Douglas Porter, Deputy Chief Economist
Michael Gregory, Senior Economist
Ottawa’s budget deficit is projected at $29.6 billion for FY2011-12, in line with the forecast in the October 2010 Update ($29.8 billion). However, before any new budget measures, the shortfall would have been $27.8 billion, owing mostly to upgraded revenue growth.
The $2.0 billion windfall provided room for new measures without throwing deficit reduction off track. There were $2.3 billion in new spending initiatives (a list that, coincidentally, mirrors many of the pre-budget wish list items of the opposition parties). These new outlays are netted against $0.4 billion in savings from closing tax loopholes and program reviews.
The FY2010-11 shortfall was shaved to $40.5 billion from October’s $45.4 billion, again on better economic and revenue performance (and fully reflecting the windfall).
Ottawa continues to project a return to budget surplus ($4.2 billion) by FY2015-16 ($1.6 billion larger than October’s projection). Indeed, the FY2014-15 balance is so close to zero (a $0.3 billion deficit), that it’s likely that the return to budget surplus will occur a year ahead of schedule. This reflects two factors.
First, the budget projection incorporates a nominal GDP profile that is lower than the average private sector forecast (by about 0.6%), which results in around $1.5 billion in forgone revenue per year. Second, savings from the Strategic and Operating Review have not yet been reflected in the figures. Finance is estimating (or hoping) that this will generate $1 billion in savings in FY2012-13, rising to $4 billion by FY2014-15.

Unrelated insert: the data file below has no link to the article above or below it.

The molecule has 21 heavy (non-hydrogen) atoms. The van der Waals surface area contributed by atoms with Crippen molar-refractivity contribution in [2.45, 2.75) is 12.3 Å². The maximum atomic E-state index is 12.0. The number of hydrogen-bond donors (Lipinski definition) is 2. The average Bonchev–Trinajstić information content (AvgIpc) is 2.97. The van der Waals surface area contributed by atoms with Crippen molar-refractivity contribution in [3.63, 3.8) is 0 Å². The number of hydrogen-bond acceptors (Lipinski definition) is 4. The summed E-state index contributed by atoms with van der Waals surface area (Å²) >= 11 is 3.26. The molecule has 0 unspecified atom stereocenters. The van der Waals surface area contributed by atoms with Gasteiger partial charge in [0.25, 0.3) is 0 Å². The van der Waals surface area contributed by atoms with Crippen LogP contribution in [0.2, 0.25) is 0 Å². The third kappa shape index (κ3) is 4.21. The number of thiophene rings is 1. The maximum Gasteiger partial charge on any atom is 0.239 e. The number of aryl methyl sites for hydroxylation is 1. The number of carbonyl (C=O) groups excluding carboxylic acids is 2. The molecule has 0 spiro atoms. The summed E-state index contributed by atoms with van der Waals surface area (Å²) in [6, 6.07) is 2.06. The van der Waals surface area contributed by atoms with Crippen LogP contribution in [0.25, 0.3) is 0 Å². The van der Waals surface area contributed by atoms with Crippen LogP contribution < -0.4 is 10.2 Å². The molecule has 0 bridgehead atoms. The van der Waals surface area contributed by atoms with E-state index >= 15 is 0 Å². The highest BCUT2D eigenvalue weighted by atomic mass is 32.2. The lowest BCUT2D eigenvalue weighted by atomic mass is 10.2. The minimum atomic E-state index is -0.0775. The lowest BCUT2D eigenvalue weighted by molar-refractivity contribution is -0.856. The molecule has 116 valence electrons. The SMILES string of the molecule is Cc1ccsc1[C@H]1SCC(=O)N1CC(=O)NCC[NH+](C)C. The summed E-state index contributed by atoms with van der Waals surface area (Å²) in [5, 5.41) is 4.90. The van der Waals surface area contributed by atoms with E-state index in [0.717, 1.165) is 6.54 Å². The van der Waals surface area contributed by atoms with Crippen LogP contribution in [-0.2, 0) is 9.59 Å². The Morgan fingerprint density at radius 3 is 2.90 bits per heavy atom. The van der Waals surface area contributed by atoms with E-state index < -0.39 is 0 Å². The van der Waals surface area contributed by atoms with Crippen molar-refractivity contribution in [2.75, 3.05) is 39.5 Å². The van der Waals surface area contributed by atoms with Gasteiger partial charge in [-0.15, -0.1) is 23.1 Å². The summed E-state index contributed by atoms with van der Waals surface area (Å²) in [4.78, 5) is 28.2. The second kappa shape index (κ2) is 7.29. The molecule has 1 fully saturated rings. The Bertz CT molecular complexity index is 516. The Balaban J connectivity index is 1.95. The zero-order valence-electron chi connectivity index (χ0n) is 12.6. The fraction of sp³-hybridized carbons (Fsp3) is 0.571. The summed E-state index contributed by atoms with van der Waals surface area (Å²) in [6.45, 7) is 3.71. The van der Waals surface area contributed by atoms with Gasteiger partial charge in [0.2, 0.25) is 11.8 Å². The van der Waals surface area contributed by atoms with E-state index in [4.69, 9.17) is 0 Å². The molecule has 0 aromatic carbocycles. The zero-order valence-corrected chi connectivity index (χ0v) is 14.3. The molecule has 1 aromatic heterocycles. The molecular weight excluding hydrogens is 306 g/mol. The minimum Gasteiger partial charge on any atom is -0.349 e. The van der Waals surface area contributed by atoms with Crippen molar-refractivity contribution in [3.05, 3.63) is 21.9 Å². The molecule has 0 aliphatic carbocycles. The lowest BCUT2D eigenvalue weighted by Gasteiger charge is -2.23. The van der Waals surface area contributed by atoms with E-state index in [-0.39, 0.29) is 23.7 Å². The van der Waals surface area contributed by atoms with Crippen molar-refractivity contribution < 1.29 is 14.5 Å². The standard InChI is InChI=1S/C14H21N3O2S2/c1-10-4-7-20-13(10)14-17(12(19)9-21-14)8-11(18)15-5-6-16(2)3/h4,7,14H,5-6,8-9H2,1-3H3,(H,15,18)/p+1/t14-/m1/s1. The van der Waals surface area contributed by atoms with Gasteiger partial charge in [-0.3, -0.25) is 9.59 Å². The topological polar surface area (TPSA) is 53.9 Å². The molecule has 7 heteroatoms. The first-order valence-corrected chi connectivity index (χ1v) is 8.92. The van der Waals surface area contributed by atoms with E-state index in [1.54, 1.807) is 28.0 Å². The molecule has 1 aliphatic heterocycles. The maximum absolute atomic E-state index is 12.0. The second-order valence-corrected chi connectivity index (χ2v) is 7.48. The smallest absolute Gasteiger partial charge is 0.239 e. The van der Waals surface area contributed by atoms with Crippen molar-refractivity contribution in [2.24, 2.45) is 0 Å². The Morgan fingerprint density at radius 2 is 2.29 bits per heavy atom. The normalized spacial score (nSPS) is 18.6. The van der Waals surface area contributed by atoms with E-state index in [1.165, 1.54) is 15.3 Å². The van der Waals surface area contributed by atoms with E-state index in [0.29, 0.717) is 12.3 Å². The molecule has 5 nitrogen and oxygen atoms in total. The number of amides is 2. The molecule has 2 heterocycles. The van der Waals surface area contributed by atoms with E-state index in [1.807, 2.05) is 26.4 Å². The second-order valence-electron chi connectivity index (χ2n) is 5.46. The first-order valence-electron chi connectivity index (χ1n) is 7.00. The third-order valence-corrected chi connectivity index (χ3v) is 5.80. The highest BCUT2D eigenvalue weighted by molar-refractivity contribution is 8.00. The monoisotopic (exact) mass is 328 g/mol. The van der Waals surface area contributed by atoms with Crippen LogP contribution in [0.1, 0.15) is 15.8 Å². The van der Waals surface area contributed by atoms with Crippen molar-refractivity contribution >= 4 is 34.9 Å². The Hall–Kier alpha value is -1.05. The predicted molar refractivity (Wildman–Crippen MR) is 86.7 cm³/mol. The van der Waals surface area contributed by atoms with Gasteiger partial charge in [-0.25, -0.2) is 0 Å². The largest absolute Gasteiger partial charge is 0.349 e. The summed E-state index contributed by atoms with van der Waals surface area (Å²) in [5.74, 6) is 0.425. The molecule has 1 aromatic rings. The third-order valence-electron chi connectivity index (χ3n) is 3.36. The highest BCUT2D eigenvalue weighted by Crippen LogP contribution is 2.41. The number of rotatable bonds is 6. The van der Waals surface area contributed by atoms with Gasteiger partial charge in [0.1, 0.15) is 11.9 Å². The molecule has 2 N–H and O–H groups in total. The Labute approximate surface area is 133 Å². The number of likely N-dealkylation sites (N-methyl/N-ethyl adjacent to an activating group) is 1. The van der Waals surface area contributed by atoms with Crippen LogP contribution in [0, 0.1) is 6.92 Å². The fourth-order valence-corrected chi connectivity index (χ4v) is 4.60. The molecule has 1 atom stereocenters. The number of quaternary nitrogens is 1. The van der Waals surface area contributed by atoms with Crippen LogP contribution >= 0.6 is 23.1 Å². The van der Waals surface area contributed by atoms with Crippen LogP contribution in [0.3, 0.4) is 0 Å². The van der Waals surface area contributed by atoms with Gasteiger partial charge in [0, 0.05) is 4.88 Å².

While one must always be a bit sceptical about “savings to be named later”, the government does have a track record of indentifying and realizing cost savings in every budget since 2007 (these are currently running at about $1 billion and will amount to nearly $3 billion by 2014-15, and are already factored into the budget figures).
Starting from FY2010-11, revenues are projected to grow at a 5.6% average annual rate over the next five years, a bit faster than nominal GDP growth, which is not out of line with historic norms.
Expenses are expected to grow at only a 1.6% average annual rate, and even allowing for this year’s phase out of the fiscal stimulus package, program spending is still expected to grow at a lean 2.0% annual rate over the FY2011-12 to FY2015-16 interval. The latter is barely keeping pace with inflation, and with population growth estimated to average 0.8%, this represents a significant reduction in real spending per capita. This will require continued vigilance by the government in the future.
With respect to Debt Management Strategy, two major changes were announced. First, the maturity dates of all bonds except for 10 years (June) and RRBs (December) will be altered. (Two-year bonds will now mature on Feb/May/Aug/Nov dates from Mar/Jun/Sep/Dec before, 3 years on Feb/Aug vs. Mar/Sep, 5 years on Mar/Sep vs. Jun/Dec, and 30 years on Dec vs. Jun.) The purpose is to spread out the massive coupon and principal flows that were occurring on the 1st of June and December each year. Second, in order to increase its prudential liquidity, the government will run with $25 billion extra cash balances by the end of three years, and next fiscal year, foreign exchange reserves will be lifted by US$10 billion (both these amounts are borrowed but will not add to net debt).
Bottom Line: Budget 2011, as advertised by Finance Minister Flaherty, was all about keeping deficit reduction on track. If anything, despite succumbing to the temptation to spend the windfall provided in FY2011-12 by stronger economic and revenue growth, a budget surplus appears well on track by FY2015-16 if not a year sooner.
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